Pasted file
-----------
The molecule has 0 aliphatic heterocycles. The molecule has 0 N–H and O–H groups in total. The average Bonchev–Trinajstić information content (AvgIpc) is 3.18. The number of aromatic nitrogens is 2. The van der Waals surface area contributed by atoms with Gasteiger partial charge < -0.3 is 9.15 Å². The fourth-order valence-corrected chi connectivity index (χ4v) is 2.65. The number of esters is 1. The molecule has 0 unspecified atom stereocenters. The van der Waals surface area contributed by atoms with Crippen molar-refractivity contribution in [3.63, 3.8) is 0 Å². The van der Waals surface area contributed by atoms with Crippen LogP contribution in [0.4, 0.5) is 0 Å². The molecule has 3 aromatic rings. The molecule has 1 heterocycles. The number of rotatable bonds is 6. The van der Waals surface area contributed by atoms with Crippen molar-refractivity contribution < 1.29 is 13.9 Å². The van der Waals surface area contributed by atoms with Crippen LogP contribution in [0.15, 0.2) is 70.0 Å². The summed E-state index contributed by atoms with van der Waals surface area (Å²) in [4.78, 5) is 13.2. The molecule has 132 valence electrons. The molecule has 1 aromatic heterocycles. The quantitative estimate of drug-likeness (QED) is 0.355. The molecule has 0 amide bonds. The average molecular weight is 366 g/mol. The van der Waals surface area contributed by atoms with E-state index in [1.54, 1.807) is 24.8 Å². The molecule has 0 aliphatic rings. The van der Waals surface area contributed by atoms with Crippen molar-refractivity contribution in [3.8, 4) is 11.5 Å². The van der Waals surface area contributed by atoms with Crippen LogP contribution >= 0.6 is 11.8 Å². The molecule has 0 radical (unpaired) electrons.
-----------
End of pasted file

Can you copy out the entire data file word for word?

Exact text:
The molecule has 0 aliphatic heterocycles. The molecule has 0 N–H and O–H groups in total. The average Bonchev–Trinajstić information content (AvgIpc) is 3.18. The number of aromatic nitrogens is 2. The van der Waals surface area contributed by atoms with Gasteiger partial charge < -0.3 is 9.15 Å². The fourth-order valence-corrected chi connectivity index (χ4v) is 2.65. The number of esters is 1. The molecule has 0 unspecified atom stereocenters. The van der Waals surface area contributed by atoms with Crippen molar-refractivity contribution in [3.63, 3.8) is 0 Å². The van der Waals surface area contributed by atoms with Crippen LogP contribution in [0.4, 0.5) is 0 Å². The molecule has 3 aromatic rings. The molecule has 1 heterocycles. The number of rotatable bonds is 6. The van der Waals surface area contributed by atoms with Crippen molar-refractivity contribution < 1.29 is 13.9 Å². The van der Waals surface area contributed by atoms with Crippen LogP contribution in [0.15, 0.2) is 70.0 Å². The summed E-state index contributed by atoms with van der Waals surface area (Å²) in [4.78, 5) is 13.2. The molecule has 132 valence electrons. The molecule has 1 aromatic heterocycles. The quantitative estimate of drug-likeness (QED) is 0.355. The molecule has 0 amide bonds. The average molecular weight is 366 g/mol. The van der Waals surface area contributed by atoms with E-state index in [1.54, 1.807) is 24.8 Å². The molecule has 0 aliphatic rings. The van der Waals surface area contributed by atoms with Crippen molar-refractivity contribution in [3.8, 4) is 11.5 Å². The van der Waals surface area contributed by atoms with Crippen LogP contribution >= 0.6 is 11.8 Å². The molecule has 0 radical (unpaired) electrons.